We spotted a Violaceaous Trogon in the trees out front of our cabana.  I've found the property where you are staying is almost always the best place for birding.

We followed the signs at Jardin Botanico Wilson.

We saw fuzzy trees.

And weird exotic plants.  

There were Agoutis galore. 

Side Note:  When the Queen visited Belize she was fed what is now referred to as Royal Rat.  Agouti.  Ha!

A perfect specimen. 


A tower view of tall palms.

Another day in San Vito begins...

"Buenos dias,"  I say to no one in particular after breathing a heavenly sigh.  "Gracias, Costa Rica!"


My illustrated Dominical map for

I've been posting about my latest Costa Rica vacation for a few weeks now.  Click here to take a little trip down my memory lane.  Costa Rica is an amazing place.  I've been there 5 times and counting.  It just feels like home.  But thank goodness it's not. Because you never have as much fun at home as you do on vacation! 

Do you plan to go there someday?  Then check out my labels. I've created over a 100 photo filled posts of beautiful beaches,  bountiful birds and blue mountain vistas. And I'm just getting started...

Saturday, June 6, 2015

The Road to the Nesting Tree

We drove out into cow country on a mission to find the fondly remembered Scarlet Macaw nesting tree near Puerto Jimenez. We discovered this special tree years earlier during our stay in the remote and wonderful Osa Penninsula of Costa Rica.  

Osa is situated off the Southern Pacific Coast of Costa Rica.  The nearby Corcovado park has been called the most ecologically intense place on earth. Osa is a refuge for the nature lover that likes things wild and well off the heavily rutted tourist track.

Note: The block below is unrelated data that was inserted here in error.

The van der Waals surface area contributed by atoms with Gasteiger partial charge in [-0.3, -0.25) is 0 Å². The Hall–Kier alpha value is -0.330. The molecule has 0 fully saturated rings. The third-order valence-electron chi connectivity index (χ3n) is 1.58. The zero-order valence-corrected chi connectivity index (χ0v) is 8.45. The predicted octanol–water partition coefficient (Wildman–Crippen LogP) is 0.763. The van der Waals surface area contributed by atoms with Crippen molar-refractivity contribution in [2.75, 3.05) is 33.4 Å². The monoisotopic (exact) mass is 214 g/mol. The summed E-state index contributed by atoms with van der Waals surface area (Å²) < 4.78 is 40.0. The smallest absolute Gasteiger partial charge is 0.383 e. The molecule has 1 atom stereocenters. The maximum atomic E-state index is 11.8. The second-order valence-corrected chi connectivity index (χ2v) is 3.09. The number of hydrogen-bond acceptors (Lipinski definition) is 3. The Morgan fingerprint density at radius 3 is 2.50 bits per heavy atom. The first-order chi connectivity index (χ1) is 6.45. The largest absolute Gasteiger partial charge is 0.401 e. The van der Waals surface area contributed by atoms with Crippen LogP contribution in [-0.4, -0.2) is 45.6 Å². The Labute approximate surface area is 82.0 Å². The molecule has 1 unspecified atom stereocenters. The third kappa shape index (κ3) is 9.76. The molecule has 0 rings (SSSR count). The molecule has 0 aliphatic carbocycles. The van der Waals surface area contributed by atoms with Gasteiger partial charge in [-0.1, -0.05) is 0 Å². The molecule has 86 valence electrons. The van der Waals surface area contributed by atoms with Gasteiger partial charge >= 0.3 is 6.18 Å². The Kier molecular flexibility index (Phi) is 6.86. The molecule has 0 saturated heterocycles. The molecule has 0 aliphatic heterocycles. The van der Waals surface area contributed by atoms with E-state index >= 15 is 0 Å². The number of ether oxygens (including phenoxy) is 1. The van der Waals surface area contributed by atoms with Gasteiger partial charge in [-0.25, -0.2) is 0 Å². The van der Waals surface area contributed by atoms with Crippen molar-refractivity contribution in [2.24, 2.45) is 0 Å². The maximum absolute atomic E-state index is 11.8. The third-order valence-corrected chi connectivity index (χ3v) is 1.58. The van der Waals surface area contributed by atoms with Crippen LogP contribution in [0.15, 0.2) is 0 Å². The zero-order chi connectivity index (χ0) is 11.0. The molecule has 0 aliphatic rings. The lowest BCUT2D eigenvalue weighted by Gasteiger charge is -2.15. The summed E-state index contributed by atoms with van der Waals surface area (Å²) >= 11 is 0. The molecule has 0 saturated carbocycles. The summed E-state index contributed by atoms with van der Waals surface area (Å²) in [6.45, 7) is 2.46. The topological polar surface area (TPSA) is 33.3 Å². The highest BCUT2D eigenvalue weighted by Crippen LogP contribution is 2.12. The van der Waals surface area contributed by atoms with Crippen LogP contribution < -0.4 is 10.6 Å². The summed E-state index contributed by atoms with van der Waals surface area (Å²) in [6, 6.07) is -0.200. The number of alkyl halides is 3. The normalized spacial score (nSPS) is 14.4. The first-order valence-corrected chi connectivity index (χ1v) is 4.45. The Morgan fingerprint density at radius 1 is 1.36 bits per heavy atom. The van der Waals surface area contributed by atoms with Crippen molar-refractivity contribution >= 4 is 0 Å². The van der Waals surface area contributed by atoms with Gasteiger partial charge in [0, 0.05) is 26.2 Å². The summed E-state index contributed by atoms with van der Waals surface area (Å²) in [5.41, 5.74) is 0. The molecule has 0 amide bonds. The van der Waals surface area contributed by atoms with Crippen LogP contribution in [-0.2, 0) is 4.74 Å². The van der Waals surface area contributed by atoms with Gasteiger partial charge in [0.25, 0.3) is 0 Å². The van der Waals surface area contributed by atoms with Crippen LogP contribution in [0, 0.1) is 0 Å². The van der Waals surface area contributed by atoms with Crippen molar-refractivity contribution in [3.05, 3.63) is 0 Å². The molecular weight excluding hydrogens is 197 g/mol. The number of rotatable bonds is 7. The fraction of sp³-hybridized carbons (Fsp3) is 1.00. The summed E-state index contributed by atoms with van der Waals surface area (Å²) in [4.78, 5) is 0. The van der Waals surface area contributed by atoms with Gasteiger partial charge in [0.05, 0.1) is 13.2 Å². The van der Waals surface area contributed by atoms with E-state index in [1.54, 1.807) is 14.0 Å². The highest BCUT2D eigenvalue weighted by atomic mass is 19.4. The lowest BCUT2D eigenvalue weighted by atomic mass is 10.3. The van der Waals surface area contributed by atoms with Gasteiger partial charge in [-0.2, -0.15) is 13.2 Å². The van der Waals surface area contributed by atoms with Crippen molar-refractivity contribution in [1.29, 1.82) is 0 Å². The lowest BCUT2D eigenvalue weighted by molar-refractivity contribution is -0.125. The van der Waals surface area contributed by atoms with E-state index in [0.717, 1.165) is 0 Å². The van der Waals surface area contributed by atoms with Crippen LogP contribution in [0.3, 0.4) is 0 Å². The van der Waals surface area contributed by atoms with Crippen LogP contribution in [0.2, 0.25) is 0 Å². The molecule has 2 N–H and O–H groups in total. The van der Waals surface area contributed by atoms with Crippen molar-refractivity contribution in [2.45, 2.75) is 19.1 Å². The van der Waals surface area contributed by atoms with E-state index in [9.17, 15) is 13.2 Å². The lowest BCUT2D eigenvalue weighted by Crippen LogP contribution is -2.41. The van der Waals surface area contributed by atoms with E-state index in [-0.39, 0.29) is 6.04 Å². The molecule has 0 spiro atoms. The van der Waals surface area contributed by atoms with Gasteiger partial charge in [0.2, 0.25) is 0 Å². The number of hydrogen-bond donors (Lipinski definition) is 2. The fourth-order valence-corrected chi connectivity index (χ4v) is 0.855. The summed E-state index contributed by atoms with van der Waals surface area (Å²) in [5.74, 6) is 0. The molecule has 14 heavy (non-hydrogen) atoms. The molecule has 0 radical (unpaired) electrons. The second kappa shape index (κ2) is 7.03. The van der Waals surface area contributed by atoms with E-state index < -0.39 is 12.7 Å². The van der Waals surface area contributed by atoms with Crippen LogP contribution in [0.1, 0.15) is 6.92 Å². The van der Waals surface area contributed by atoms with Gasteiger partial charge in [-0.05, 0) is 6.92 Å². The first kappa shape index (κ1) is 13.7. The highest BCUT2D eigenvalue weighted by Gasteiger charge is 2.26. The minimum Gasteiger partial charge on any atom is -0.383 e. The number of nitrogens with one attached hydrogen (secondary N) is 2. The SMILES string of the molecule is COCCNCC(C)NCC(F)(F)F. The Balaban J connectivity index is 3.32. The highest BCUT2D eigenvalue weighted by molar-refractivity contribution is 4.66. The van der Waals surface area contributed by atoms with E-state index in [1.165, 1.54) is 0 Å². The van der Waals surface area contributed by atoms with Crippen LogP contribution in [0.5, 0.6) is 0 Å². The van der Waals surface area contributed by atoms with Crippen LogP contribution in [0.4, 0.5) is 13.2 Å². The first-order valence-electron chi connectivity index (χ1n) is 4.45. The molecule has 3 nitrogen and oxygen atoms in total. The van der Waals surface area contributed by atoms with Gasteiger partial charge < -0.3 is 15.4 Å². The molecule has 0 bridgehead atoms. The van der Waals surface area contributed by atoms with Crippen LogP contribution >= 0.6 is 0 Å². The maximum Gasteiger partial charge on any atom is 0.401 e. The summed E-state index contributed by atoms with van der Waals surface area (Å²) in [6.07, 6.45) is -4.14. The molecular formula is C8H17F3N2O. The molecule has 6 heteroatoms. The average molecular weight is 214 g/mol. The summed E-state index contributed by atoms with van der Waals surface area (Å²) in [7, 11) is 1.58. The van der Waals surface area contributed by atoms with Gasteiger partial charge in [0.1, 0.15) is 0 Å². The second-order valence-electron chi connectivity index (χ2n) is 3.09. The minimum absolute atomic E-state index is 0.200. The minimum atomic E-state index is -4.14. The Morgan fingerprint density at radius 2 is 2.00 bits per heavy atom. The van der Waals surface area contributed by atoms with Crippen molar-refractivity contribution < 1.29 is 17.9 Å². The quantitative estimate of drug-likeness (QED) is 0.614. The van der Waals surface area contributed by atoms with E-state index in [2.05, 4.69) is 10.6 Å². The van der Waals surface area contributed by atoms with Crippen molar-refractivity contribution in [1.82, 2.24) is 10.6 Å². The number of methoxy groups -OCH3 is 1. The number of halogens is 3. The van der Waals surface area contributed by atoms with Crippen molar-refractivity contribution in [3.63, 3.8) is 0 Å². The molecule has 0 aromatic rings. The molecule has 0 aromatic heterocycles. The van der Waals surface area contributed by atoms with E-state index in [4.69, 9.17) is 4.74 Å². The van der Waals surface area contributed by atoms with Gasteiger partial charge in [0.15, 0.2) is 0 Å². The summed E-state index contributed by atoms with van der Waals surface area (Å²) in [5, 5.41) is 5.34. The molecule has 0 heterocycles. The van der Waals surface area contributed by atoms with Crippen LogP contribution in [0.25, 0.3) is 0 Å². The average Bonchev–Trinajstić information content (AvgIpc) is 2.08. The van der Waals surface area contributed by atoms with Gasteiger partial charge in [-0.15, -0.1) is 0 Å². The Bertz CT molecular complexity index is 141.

So did we find the tree?  Yes.  But the Macaws weren't nesting there yet.  We did decide that these floppy eared cows were enjoying some prime ocean side real estate though.

Here's the tree photo from the previous trip.  The Scarlet Macaw couples were trying to decide who would get this prime nesting site.

Eucalyptus trees always add a touch of wonderland to the scene.  This is how it looked on one side of the road.

And the ocean side was pasture.  Pasture that is prime ocean front property.  That's what I love about Osa.  It's one of the only places I've visited in Costa Rica where you can still get a quiet and rustic experience away from lots of tourists and construction. There's more monkeys and birds here than people! I like how the cattle egret is hidden in the center of this photo.

This white hawk has found a lazy friend. And a soft perch to spot potential victims.

We may not have found new nesting macaws, but we found some curious cows enjoying some shade and tranquility.  I'm glad we're older and wiser too.  The last time we drove down this bumpy road we were heading for a remote beach.  This time the road was our destination.